In honor of Climate Week NYC, Sept 20-26, LMCC amplifies the work of our artists working with themes of climate and sustainability.
The Arts Center artists-in-residence Alchemyverse, duo Yixuan Shao & Bicheng Liang, are multidisciplinary artists who emphasize physical space, time, and the human experience through their work with raw nature and materials found in our local environments.
Yixuan Shao emphasizes the importance of listening and audio, creating installations that focus on sound, image, and writing in a physical space. She explores the duality of noise and silence through her medium of audio. Bicheng Liang, 梁必成, creates exhibits to trace time throughout nature and landscape. Using a variety of mediums, Bicheng works with large sculpture installations, photography, ceramics, and printmaking to explore the subtleties time presents throughout the natural world.
At LMCC, their studio will display and study collected materials to make collages, audio recordings and editing. Their creative processes will engage in performances featuring an amplified process of making hand-pull ceramics with rock molds, modulated with electronic signals.
The Arts Center artist-in-residence Roxane Revon is a multidisciplinary artist fascinated by the microcosm of hydroponic gardens. Her installations are made of reused transparent materials while she looks at plant root growth as a facet of natural resources. Revon's “Garden Memorial Project” aims to reuse some of the COVID plexiglass panes that have become more present in our daily lives due to the pandemic.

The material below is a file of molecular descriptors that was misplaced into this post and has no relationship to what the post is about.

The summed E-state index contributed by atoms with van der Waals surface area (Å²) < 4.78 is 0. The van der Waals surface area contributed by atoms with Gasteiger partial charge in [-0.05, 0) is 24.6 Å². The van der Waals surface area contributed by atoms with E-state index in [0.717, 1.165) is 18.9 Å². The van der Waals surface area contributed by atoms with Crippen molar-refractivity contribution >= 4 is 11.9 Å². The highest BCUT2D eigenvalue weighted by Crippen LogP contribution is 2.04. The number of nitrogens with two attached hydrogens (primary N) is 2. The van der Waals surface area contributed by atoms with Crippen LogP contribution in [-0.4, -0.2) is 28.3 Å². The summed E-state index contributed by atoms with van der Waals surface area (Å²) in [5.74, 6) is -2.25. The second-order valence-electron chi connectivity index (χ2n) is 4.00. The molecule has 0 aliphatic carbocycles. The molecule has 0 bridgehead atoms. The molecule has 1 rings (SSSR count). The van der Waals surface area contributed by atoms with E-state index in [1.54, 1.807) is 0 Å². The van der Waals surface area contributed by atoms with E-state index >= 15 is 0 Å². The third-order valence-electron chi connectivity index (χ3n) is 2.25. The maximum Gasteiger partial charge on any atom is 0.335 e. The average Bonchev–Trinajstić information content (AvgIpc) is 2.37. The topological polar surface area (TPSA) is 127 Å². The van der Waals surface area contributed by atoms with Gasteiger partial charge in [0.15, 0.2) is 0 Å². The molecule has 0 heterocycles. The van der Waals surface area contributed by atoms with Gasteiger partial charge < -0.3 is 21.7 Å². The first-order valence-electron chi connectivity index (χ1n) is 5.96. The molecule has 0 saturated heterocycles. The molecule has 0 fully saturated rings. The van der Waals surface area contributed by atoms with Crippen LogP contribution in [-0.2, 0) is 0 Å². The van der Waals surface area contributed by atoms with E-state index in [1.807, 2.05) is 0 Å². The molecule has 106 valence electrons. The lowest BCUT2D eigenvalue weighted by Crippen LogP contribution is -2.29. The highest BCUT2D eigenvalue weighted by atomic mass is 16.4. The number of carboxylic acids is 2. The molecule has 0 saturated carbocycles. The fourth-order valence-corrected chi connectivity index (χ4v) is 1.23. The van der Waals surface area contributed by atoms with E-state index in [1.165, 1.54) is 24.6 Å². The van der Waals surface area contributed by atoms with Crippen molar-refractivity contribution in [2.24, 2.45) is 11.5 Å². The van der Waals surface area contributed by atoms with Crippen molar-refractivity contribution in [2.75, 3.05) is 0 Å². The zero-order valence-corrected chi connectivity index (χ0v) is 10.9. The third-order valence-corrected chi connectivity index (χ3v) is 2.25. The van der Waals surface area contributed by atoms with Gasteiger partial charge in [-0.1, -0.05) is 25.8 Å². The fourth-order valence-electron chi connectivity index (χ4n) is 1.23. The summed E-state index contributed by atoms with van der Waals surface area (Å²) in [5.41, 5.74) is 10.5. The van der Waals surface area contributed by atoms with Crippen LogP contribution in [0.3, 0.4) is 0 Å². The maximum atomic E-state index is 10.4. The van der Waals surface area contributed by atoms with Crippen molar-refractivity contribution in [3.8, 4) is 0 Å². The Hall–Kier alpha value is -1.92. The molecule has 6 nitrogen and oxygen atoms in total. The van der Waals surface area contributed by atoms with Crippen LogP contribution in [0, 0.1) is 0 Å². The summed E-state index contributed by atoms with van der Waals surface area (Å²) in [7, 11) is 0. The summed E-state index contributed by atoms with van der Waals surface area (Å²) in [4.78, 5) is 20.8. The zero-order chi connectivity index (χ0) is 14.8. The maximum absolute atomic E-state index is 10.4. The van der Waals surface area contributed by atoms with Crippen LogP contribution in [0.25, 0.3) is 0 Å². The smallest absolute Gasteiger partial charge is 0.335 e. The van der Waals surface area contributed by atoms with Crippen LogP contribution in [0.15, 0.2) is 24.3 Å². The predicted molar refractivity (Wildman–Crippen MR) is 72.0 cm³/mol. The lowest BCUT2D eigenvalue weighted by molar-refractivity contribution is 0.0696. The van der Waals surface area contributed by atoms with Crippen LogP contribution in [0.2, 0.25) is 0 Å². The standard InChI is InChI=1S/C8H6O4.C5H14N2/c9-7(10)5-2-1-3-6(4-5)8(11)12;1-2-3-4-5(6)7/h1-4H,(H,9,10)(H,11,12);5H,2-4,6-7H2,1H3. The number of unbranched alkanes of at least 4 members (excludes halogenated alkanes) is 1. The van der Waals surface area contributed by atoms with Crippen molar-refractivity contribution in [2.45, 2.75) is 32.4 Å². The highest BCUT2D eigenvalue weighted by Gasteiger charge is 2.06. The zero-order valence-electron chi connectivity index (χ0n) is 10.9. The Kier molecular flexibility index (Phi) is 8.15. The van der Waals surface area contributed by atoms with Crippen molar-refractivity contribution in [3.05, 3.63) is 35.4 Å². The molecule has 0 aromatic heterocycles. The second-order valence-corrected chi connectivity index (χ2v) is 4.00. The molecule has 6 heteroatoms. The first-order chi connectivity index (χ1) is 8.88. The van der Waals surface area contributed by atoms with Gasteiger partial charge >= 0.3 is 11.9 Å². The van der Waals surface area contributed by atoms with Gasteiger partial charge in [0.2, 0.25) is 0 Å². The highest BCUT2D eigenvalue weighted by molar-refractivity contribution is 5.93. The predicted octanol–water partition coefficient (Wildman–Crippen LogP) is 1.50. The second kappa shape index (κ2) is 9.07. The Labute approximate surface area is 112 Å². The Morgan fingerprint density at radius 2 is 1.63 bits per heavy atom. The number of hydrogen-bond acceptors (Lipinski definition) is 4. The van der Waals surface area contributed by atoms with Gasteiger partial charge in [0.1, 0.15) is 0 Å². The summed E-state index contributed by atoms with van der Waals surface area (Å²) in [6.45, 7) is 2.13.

She reinvents the plexiglass panes into interactive sculptures destined to become memorials exhibited in indoor public places such as schools, parks, and hospitals.
Hallier's practice blends craft, digital technologies and traditional artistic techniques to reflect on the tensions and the connections between the natural and the virtual worlds. How do we fit in as humans? Process-oriented and time intensive, the techniques deployed are often repetitive, such as working frame by frame in the animation, coding or when using large numbers of beads or flower petals. The tight balance of control, between power and constraint, as well as personal ritualistic processes and systematization guide Hallier's practice.
In-between nature and culture, human-altered and symbolically potent, flowers in her work speak of the connection and disconnection with the natural world and with our own human nature, its carnal and finite qualities.